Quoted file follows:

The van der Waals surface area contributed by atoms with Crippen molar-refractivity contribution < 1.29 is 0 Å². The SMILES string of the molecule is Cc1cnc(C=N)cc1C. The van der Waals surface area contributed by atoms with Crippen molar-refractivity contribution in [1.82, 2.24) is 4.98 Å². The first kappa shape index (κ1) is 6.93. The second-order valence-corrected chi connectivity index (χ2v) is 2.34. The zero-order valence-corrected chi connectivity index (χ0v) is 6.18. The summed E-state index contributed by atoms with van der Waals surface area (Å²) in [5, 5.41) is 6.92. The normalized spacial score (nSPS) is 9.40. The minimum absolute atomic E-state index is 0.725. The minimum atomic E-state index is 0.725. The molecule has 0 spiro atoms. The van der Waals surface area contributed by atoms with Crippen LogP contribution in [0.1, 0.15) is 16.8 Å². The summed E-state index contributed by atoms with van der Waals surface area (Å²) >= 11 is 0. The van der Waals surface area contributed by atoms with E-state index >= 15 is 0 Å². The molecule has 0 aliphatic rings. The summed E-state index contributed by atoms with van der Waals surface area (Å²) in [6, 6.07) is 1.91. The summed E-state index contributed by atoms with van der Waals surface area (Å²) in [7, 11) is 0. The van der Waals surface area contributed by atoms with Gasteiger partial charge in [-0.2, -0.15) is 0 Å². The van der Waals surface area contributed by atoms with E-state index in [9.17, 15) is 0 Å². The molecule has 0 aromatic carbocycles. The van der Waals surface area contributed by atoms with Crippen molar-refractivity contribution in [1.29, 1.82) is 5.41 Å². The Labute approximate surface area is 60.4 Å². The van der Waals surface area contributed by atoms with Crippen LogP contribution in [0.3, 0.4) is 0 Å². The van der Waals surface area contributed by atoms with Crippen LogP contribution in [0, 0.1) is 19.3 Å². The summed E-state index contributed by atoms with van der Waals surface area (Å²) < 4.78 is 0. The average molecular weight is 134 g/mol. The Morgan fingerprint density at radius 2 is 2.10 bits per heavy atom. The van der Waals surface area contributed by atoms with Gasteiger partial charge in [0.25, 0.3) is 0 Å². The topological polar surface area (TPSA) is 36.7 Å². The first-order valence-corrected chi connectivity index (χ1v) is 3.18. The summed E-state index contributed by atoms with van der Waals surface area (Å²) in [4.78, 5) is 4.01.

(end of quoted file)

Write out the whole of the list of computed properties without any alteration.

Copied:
The van der Waals surface area contributed by atoms with Crippen molar-refractivity contribution < 1.29 is 0 Å². The SMILES string of the molecule is Cc1cnc(C=N)cc1C. The van der Waals surface area contributed by atoms with Crippen molar-refractivity contribution in [1.82, 2.24) is 4.98 Å². The first kappa shape index (κ1) is 6.93. The second-order valence-corrected chi connectivity index (χ2v) is 2.34. The zero-order valence-corrected chi connectivity index (χ0v) is 6.18. The summed E-state index contributed by atoms with van der Waals surface area (Å²) in [5, 5.41) is 6.92. The normalized spacial score (nSPS) is 9.40. The minimum absolute atomic E-state index is 0.725. The minimum atomic E-state index is 0.725. The molecule has 0 spiro atoms. The van der Waals surface area contributed by atoms with Crippen LogP contribution in [0.1, 0.15) is 16.8 Å². The summed E-state index contributed by atoms with van der Waals surface area (Å²) >= 11 is 0. The van der Waals surface area contributed by atoms with E-state index >= 15 is 0 Å². The molecule has 0 aliphatic rings. The summed E-state index contributed by atoms with van der Waals surface area (Å²) in [6, 6.07) is 1.91. The summed E-state index contributed by atoms with van der Waals surface area (Å²) in [7, 11) is 0. The van der Waals surface area contributed by atoms with Gasteiger partial charge in [-0.2, -0.15) is 0 Å². The van der Waals surface area contributed by atoms with E-state index in [9.17, 15) is 0 Å². The molecule has 0 aromatic carbocycles. The van der Waals surface area contributed by atoms with Crippen molar-refractivity contribution in [1.29, 1.82) is 5.41 Å². The Labute approximate surface area is 60.4 Å². The van der Waals surface area contributed by atoms with Crippen LogP contribution in [0.3, 0.4) is 0 Å². The van der Waals surface area contributed by atoms with Crippen LogP contribution in [0, 0.1) is 19.3 Å². The summed E-state index contributed by atoms with van der Waals surface area (Å²) < 4.78 is 0. The average molecular weight is 134 g/mol. The Morgan fingerprint density at radius 2 is 2.10 bits per heavy atom. The van der Waals surface area contributed by atoms with Gasteiger partial charge in [0.25, 0.3) is 0 Å². The topological polar surface area (TPSA) is 36.7 Å². The first-order valence-corrected chi connectivity index (χ1v) is 3.18. The summed E-state index contributed by atoms with van der Waals surface area (Å²) in [4.78, 5) is 4.01.